6.8 out of 10
Director Ridley Scott has not been on his game lately. With the failure of last years The Counselor, which had a stellar cast but ended up being critically despised, and the year before that Prometheus having mixed reviews, people are no longer giving Scott the benefit-of-the-doubt and rightfully so. That could explain why there wasn’t a lot of buzz leading up to the release of Exodus: Gods and Kings. Also, the negative critic reviews thus far have impacted people’s preexisting perception of whether the movie will be good or not. Regardless of that, Exodus still won the weekend box office at about 25 million it’s opening weekend. That’s not bad but still not what a studio would expect from a high budget Ridley Scott film starring Christian Bale.
With all that being said, after seeing Exodus: Gods and Kings, I recognize why it’s building up so much negativity; it’s a horrible movie. I didn’t have high expectations at all and I still came out very disappointed. Although, there were some redeemable aspects to the film. I found myself fascinated with the second act. But other than that I cannot understand what was going on when this script was written and how this movie was made.
On paper, it sounded like an extraordinarily interesting mixture of pieces that could’ve led to a very special film. You had Ridley Scott, while although his recent work had not been beloved, he’s still a proven director and could possibly make a great movie. The two leads alone, Christian Bale and Joel Edgerton (I don’t mind the “white washing” of the characters who are supposed to be Egyptian or Muslim), are academy level performers and the supporting cast was formidable as well. With all that going for it you would assume that a great, epic, event film was on it’s way. But it ended up being a lazily put together movie that was nothing but frustrating to watch. The major problems lie within the script and story and even with an all-star cast, that can be unforgivable.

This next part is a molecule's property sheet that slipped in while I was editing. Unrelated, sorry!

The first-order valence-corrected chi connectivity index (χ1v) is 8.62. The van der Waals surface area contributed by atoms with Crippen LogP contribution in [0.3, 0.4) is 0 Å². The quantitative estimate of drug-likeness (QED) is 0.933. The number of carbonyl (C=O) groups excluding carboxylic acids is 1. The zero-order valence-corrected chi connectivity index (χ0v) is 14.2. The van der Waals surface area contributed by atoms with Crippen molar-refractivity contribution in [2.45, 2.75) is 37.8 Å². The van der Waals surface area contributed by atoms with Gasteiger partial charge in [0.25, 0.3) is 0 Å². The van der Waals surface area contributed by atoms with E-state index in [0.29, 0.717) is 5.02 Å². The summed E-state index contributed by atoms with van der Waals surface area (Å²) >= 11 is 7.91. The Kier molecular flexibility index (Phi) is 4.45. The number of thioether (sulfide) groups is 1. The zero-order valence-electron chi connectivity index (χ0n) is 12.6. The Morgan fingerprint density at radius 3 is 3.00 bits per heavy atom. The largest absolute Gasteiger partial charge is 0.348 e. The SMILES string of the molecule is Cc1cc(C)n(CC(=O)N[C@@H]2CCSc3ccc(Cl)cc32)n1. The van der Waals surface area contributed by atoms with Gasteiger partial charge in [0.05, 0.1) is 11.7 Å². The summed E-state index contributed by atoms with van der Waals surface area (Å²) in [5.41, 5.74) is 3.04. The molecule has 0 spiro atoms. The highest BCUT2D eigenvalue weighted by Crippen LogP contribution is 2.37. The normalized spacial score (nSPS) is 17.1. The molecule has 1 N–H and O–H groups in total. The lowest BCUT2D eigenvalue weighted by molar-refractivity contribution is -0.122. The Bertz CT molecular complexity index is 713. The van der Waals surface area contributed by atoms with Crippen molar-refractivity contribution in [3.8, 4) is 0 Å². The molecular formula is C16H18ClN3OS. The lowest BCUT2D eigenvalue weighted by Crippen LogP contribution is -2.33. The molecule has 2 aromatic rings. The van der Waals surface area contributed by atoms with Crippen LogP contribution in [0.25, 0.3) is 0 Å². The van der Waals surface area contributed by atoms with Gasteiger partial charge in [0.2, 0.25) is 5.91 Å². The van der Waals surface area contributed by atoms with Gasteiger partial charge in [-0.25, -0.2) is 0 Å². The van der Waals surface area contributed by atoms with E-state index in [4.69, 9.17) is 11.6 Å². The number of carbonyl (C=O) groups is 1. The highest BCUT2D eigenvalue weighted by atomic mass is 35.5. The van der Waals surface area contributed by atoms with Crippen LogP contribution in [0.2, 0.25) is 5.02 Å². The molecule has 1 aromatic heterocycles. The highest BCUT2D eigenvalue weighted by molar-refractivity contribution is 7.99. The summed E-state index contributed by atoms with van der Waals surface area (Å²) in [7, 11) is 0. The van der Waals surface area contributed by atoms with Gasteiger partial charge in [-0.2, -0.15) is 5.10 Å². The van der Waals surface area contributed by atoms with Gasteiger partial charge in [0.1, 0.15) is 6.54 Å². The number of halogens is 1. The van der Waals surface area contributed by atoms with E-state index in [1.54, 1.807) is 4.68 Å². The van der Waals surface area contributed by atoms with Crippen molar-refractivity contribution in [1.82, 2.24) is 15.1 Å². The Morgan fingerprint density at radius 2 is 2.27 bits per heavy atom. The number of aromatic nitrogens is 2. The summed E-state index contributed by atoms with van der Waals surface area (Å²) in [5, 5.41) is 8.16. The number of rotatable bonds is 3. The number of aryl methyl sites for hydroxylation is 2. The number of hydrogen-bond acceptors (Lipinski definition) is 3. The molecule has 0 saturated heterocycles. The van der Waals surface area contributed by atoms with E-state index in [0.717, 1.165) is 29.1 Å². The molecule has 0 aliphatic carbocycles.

Like I mentioned earlier, there were some things that I liked about this movie even though my overall impression was negative. In the first thirty minutes of the film I thought to myself, “Here goes another sword and sandle war movie with huge battles that I’ve seen before.” But as the movie went on there were less battles and it focused more on the back and forth emotional struggle between Moses and Ramses. It also focused on God’s role in the story and how God uses nature to punish civilizations to bring order. All of this fascinated me, especially since I’m not familiar with the original content or the religious aspect of the Moses story.
Those were about the only positive things I could say about this movie. I was sort of looking forward to it and it ultimately disappointed me. Ridley Scott’s next film, The Martian has another intriguing premise and stars Matt Damon. Hopefully he can redeem himself with this one or he might find trouble getting studios to back his larger than life, big budget movies.
Have you guy’s seen Exodus: Gods and Kings? If so, what did you think? Was it as bad as I made it sound or am I being too negative? Let us know in the comment section.